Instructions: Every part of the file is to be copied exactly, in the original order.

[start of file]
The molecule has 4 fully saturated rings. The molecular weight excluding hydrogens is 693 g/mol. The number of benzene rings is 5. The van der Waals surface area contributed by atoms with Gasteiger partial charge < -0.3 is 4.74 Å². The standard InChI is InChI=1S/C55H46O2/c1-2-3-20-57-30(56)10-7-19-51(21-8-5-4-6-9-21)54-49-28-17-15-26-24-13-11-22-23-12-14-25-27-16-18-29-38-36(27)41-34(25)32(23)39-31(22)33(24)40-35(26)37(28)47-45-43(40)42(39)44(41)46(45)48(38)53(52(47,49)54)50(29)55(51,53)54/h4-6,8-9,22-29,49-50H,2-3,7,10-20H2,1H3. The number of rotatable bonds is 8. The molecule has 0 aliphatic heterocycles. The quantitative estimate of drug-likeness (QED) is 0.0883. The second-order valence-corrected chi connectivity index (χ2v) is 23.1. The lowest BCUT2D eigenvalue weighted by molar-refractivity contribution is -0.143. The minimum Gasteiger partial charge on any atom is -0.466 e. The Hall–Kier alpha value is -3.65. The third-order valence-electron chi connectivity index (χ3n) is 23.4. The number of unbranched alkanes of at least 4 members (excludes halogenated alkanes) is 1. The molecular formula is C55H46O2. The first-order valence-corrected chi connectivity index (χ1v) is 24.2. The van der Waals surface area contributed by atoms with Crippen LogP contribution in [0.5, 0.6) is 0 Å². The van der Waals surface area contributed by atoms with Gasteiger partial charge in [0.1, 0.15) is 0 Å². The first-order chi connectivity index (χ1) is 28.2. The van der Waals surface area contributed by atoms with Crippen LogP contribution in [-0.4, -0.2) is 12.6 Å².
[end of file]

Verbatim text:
The molecule has 4 fully saturated rings. The molecular weight excluding hydrogens is 693 g/mol. The number of benzene rings is 5. The van der Waals surface area contributed by atoms with Gasteiger partial charge < -0.3 is 4.74 Å². The standard InChI is InChI=1S/C55H46O2/c1-2-3-20-57-30(56)10-7-19-51(21-8-5-4-6-9-21)54-49-28-17-15-26-24-13-11-22-23-12-14-25-27-16-18-29-38-36(27)41-34(25)32(23)39-31(22)33(24)40-35(26)37(28)47-45-43(40)42(39)44(41)46(45)48(38)53(52(47,49)54)50(29)55(51,53)54/h4-6,8-9,22-29,49-50H,2-3,7,10-20H2,1H3. The number of rotatable bonds is 8. The molecule has 0 aliphatic heterocycles. The quantitative estimate of drug-likeness (QED) is 0.0883. The second-order valence-corrected chi connectivity index (χ2v) is 23.1. The lowest BCUT2D eigenvalue weighted by molar-refractivity contribution is -0.143. The minimum Gasteiger partial charge on any atom is -0.466 e. The Hall–Kier alpha value is -3.65. The third-order valence-electron chi connectivity index (χ3n) is 23.4. The number of unbranched alkanes of at least 4 members (excludes halogenated alkanes) is 1. The molecular formula is C55H46O2. The first-order valence-corrected chi connectivity index (χ1v) is 24.2. The van der Waals surface area contributed by atoms with Crippen LogP contribution in [0.5, 0.6) is 0 Å². The van der Waals surface area contributed by atoms with Gasteiger partial charge in [0.1, 0.15) is 0 Å². The first-order chi connectivity index (χ1) is 28.2. The van der Waals surface area contributed by atoms with Crippen LogP contribution in [-0.4, -0.2) is 12.6 Å².